Feb 05 2009

The Irish Knowledge Economy

Category: BusinessTeknovis @ 23:03

The Irish economy is in a very bad condition at the moment, and significant numbers of job losses are being announced every day. Indeed, January was the worst month for job losses in the last 40 years according to Jobless rate could hit 400,000 – Cowen. In a frighteningly short time Ireland has gone from having one of the best economies in the EU to having one of the worst economies in the EU.

Initially the job losses were mainly in the property sector, and the associated sectors. This was mainly due to the Government inflated property bubble bursting. Job losses then quickly spread to associated sectors such as banking, construction supply, and household goods.

Next some of the companies involved in the information communication technology sector started announcing job losses. One of the main reasons behind these job losses was the loss of competitiveness due to the high cost of doing business in Ireland. The failure to adopt the Lisbon Treaty has also been quietly mentioned by some multinationals as a reason for losing confidence in the Irish economy. For example, Dell is moving 1,900 jobs to Poland (see 1,900 jobs lost at Dell in Limerick), and IBM is moving 120 jobs to Singapore (see IBM seeking 120 voluntary redundancies). Although these job losses are unfortunate, they are not surprising given that they appear to be very labour intensive.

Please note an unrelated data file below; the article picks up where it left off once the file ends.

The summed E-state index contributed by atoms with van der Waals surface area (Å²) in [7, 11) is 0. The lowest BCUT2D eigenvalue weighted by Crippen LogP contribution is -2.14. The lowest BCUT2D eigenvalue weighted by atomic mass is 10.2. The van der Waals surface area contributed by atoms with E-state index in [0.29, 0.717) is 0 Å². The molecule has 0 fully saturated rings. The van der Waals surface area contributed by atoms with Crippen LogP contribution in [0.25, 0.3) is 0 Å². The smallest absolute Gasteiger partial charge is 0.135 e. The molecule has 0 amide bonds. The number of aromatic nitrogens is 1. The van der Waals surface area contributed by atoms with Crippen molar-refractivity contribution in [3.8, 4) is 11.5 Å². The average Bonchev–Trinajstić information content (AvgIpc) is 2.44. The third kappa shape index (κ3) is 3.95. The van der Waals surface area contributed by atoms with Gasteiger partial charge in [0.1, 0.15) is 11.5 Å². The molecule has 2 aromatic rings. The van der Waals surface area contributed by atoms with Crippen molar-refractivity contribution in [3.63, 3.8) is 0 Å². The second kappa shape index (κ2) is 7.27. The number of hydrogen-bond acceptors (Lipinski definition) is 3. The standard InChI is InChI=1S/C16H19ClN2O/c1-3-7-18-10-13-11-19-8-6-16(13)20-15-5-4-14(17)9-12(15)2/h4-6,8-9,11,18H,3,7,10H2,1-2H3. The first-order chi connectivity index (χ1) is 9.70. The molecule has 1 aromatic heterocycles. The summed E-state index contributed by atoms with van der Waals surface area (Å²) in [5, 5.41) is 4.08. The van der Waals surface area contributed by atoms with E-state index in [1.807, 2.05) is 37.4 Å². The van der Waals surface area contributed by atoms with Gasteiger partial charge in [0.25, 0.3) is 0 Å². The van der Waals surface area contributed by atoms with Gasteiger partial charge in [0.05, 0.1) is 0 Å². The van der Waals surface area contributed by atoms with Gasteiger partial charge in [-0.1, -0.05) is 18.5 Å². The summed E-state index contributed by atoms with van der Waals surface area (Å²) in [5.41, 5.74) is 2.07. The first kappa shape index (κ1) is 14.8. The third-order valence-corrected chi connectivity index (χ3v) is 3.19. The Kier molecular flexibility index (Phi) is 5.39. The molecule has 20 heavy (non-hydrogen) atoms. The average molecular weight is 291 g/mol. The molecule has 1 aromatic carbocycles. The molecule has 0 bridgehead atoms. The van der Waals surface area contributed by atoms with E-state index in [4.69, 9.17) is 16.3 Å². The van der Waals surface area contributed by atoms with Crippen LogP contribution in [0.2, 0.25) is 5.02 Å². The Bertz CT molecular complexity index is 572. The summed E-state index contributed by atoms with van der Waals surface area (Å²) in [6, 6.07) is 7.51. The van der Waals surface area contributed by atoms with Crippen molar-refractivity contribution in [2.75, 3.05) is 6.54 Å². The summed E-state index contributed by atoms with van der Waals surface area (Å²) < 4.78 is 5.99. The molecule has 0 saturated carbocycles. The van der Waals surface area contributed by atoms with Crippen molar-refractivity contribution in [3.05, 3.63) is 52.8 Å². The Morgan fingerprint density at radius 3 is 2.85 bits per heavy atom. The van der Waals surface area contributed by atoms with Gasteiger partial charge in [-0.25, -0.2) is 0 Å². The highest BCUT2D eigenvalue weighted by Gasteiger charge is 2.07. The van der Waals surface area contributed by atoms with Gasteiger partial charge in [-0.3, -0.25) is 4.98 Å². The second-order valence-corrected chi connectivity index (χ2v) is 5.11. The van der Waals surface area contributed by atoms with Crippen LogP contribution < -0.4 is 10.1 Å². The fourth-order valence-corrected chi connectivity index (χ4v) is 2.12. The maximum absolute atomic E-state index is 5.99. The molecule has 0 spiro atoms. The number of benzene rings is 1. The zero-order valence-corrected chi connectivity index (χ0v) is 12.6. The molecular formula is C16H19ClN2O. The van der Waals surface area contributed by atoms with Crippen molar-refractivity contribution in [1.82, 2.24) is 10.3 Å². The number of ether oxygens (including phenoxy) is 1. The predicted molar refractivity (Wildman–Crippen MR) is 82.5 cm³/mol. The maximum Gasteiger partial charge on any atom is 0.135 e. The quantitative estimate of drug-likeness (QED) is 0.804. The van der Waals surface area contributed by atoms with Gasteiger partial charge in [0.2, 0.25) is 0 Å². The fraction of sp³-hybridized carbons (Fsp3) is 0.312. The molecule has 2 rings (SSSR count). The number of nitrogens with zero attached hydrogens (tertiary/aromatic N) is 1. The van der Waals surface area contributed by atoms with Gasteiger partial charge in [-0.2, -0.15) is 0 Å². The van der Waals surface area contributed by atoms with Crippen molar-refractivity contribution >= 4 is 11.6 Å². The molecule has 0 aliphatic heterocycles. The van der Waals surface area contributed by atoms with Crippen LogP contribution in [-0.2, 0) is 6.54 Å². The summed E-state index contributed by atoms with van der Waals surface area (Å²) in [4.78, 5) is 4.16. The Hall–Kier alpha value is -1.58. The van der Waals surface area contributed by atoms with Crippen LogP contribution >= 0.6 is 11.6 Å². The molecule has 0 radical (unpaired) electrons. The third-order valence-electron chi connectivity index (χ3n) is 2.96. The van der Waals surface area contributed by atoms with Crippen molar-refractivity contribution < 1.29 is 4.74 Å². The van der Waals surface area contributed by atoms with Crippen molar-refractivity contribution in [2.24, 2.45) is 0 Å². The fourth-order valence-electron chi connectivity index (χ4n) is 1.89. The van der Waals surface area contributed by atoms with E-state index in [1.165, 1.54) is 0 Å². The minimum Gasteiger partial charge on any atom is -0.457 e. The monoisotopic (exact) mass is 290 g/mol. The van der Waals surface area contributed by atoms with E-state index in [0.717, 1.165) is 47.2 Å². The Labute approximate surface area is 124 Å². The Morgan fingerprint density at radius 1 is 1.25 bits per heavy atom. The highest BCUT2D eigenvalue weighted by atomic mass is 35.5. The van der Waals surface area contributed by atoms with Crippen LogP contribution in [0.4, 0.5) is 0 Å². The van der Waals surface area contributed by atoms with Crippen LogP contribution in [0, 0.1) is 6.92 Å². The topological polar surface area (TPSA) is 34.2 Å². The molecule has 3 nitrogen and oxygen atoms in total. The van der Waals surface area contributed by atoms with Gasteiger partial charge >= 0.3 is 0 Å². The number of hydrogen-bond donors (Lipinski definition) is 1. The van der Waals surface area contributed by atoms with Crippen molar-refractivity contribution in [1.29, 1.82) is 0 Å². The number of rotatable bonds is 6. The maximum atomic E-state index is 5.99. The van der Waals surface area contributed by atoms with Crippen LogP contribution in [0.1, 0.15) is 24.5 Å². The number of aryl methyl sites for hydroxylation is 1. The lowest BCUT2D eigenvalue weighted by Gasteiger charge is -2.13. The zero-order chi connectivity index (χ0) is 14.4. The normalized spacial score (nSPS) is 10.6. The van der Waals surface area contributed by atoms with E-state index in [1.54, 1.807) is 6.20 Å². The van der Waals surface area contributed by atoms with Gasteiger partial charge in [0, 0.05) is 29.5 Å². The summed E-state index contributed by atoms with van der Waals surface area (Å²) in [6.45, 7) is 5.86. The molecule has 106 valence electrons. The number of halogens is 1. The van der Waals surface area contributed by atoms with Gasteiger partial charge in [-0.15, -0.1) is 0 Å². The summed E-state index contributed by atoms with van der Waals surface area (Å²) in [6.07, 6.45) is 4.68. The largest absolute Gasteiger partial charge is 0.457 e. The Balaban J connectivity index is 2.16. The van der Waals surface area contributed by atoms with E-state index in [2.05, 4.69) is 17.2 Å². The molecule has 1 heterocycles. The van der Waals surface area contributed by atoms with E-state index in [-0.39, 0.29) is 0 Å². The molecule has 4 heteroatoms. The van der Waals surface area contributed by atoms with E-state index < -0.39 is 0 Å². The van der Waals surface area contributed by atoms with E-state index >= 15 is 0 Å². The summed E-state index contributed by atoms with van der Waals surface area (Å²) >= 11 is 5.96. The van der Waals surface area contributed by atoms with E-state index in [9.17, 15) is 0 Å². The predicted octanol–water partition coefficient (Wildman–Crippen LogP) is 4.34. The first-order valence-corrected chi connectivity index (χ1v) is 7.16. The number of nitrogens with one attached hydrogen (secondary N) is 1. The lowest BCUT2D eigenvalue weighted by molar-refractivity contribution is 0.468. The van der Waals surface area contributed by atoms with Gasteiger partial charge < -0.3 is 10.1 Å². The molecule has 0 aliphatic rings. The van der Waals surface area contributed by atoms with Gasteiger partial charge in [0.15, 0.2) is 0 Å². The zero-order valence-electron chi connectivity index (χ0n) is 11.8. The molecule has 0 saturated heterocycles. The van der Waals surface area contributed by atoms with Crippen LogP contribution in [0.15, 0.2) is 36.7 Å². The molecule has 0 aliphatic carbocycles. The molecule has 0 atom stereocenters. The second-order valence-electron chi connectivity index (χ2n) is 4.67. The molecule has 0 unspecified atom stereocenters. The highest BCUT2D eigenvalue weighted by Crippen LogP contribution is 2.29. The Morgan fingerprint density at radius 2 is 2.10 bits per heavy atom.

Today Ericsson announced 300 job losses in Ireland. The truly shocking thing about this is that these jobs are all very skilled Research and Development jobs. Furthermore, Ericsson is moving these jobs to a country with a lower cost of business. For more details about this see 300 jobs to go at Ericsson.

This raises some very important questions. Why did this happen? How does this reflect on the Irish knowledge economy? How secure is the Irish knowledge economy?

Contrary to all of this bad news, I also read today that Irish companies raised more venture capital in 2008 than they did in any other year since 2002. The total amount raised was over 240€ million by 93 companies, and the most successful sectors were:

  1. Drug delivery and medical device sector (16 companies raised 46€ million)
  2. Telecoms sector (9 companies raised 38€ million)
  3. Pharmaceutical and biotech sector (23 companies raised 42€ million)

For more details about this see Private funding for tech firms on the rise in 2008, survey shows.

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